Windows 10 has finally launched, and there's plenty that potential users will need to know about Microsoft's latest operating system. We've therefore gathered the most salient facts, dates and features to create an all-inclusive guide to Windows 10.
We've focused on the main version of Windows 10 here, but keep an eye on V3 for our upcoming guide to Windows 10 Mobile, the smartphone and phablet version which is being developed and released separately.
Windows 10, like Windows 8/8.1 before it, is designed to work with desktops, laptops and tablets alike. We can therefore expect Windows 10 to be supported by as big and diverse a range of devices as its immediate predecessor, including - as one would expect, given the free upgrade offer - any machine currently running Windows 7 or 8.1.
The minimum system requirements are also quite low: Windows 10 needs a 1GHz processor, at least 1GB of RAM for 32-bit or 2GB for 64-bit, and 16GB of hard drive space for 32-bit or 20GB for 64-bit. This means that almost any machine made in the past few years should handle Windows 10 just fine.
Despite reports that manufacturers would be unable to offer hardware with Windows 10 pre-installed on launch day, Dell and HP since confirmed that they'll have products running Windows 10 ready to go on 29 July. Dell announced a range of PCs, tablets and convertibles designed for Windows 10; in the UK and Ireland, pre-ordered units went into production on 29 July and shipped a few days later, while in the US, pre-ordered units shipped on 29 July itself.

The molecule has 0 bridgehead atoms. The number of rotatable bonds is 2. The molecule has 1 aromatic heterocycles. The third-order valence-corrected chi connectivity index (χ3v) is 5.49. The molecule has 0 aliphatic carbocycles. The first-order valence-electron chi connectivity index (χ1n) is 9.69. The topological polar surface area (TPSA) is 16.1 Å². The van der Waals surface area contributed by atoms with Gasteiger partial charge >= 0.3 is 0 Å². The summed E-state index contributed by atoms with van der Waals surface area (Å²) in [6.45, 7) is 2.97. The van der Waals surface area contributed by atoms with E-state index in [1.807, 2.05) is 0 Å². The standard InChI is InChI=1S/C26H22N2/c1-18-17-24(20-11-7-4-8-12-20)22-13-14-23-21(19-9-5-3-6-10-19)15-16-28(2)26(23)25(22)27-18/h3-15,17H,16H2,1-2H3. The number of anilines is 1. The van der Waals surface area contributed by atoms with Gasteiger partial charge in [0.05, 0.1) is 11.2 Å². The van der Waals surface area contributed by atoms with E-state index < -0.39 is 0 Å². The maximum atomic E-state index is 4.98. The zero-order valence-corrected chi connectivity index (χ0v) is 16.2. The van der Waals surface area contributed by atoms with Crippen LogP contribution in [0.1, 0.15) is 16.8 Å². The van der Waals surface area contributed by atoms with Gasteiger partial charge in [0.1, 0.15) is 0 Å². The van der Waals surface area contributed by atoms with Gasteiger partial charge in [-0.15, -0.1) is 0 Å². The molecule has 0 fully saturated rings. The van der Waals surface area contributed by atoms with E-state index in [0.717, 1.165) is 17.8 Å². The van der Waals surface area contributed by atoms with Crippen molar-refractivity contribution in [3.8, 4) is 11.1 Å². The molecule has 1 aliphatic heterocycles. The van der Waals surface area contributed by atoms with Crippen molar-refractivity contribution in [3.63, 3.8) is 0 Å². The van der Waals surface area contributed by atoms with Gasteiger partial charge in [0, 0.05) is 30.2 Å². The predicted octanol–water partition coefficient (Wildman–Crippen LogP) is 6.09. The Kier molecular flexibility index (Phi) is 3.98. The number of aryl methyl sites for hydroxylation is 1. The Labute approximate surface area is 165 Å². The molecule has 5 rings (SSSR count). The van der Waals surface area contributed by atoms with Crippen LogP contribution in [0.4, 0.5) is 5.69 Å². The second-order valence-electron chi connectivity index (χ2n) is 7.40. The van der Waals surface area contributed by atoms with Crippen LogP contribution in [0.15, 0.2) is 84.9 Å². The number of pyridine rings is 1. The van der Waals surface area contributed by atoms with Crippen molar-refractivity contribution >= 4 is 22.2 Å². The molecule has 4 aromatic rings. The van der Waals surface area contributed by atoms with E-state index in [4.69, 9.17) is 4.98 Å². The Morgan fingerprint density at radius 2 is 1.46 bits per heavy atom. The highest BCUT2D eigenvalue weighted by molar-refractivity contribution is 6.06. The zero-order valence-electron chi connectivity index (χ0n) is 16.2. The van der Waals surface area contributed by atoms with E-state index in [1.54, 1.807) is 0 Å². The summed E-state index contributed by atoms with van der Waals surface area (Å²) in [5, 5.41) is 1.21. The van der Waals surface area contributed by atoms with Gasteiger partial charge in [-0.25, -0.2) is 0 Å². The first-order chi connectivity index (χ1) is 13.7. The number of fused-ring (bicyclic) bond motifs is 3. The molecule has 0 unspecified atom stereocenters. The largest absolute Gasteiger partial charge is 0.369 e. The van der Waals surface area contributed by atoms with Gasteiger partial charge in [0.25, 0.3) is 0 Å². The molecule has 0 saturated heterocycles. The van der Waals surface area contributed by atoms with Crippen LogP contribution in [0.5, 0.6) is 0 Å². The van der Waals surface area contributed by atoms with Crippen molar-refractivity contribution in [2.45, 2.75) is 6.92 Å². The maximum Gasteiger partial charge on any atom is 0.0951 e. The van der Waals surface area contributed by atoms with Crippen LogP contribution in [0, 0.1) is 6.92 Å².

Even more machines will, naturally, be available in the coming months. Microsoft itself is leading the charge with the Surface Pro 4 and its first laptop, the Surface Book, both of which will run Windows 10 Pro when they launch on 26 October.
Microsoft also used the 2015 Computex trade show in Taiwan to show off a few Windows 10-optimised devices, including convertible laptop/tablet hybrids from Asus and Acer, while HP has revealed its first dedicated Windows 10 product: the business-oriented Pro Tab 608 tablet. Acer has also announced the Aspire One Cloudbook 11 and Aspire One Cloudbook 14, two laptops starting at £179.99 and £199.99 respectively; their specs are basic, but they'll run Windows 10 out of the box and include 1-year subscriptions to Office 365 Personal and OneDrive. They arrive in the UK in October 2015.
On the even smaller end of the scale, the Raspberry Pi 2 can already run a special version of Windows 10 aimed at bringing the OS to the Internet of Things (IoT). Microsoft calls this version ‘Windows 10 IoT Core', and it's available free to makers and commercial device builders.